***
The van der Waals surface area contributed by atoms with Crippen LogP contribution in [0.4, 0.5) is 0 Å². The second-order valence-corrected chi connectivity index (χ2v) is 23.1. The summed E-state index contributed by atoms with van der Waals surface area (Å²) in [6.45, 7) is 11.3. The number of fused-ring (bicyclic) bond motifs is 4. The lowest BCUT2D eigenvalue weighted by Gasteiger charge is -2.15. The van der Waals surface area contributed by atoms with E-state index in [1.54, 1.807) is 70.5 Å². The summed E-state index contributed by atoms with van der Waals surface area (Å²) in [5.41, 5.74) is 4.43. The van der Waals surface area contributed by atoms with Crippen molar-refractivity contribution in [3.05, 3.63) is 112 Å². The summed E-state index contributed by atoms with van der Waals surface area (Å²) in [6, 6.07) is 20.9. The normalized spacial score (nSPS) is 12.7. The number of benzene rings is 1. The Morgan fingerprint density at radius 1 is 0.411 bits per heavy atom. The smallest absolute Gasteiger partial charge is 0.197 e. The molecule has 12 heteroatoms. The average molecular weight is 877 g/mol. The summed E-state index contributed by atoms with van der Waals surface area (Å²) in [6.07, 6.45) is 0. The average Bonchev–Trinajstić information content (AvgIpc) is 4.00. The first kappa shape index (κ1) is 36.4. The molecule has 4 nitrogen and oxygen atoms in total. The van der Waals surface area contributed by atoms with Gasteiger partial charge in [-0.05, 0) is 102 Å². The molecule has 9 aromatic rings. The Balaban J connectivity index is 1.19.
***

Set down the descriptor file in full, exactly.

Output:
The van der Waals surface area contributed by atoms with Crippen LogP contribution in [0.4, 0.5) is 0 Å². The second-order valence-corrected chi connectivity index (χ2v) is 23.1. The summed E-state index contributed by atoms with van der Waals surface area (Å²) in [6.45, 7) is 11.3. The number of fused-ring (bicyclic) bond motifs is 4. The lowest BCUT2D eigenvalue weighted by Gasteiger charge is -2.15. The van der Waals surface area contributed by atoms with E-state index in [1.54, 1.807) is 70.5 Å². The summed E-state index contributed by atoms with van der Waals surface area (Å²) in [5.41, 5.74) is 4.43. The van der Waals surface area contributed by atoms with Crippen molar-refractivity contribution in [3.05, 3.63) is 112 Å². The summed E-state index contributed by atoms with van der Waals surface area (Å²) in [6, 6.07) is 20.9. The normalized spacial score (nSPS) is 12.7. The number of benzene rings is 1. The Morgan fingerprint density at radius 1 is 0.411 bits per heavy atom. The smallest absolute Gasteiger partial charge is 0.197 e. The molecule has 12 heteroatoms. The average molecular weight is 877 g/mol. The summed E-state index contributed by atoms with van der Waals surface area (Å²) in [6.07, 6.45) is 0. The average Bonchev–Trinajstić information content (AvgIpc) is 4.00. The first kappa shape index (κ1) is 36.4. The molecule has 4 nitrogen and oxygen atoms in total. The van der Waals surface area contributed by atoms with Gasteiger partial charge in [-0.05, 0) is 102 Å². The molecule has 9 aromatic rings. The Balaban J connectivity index is 1.19.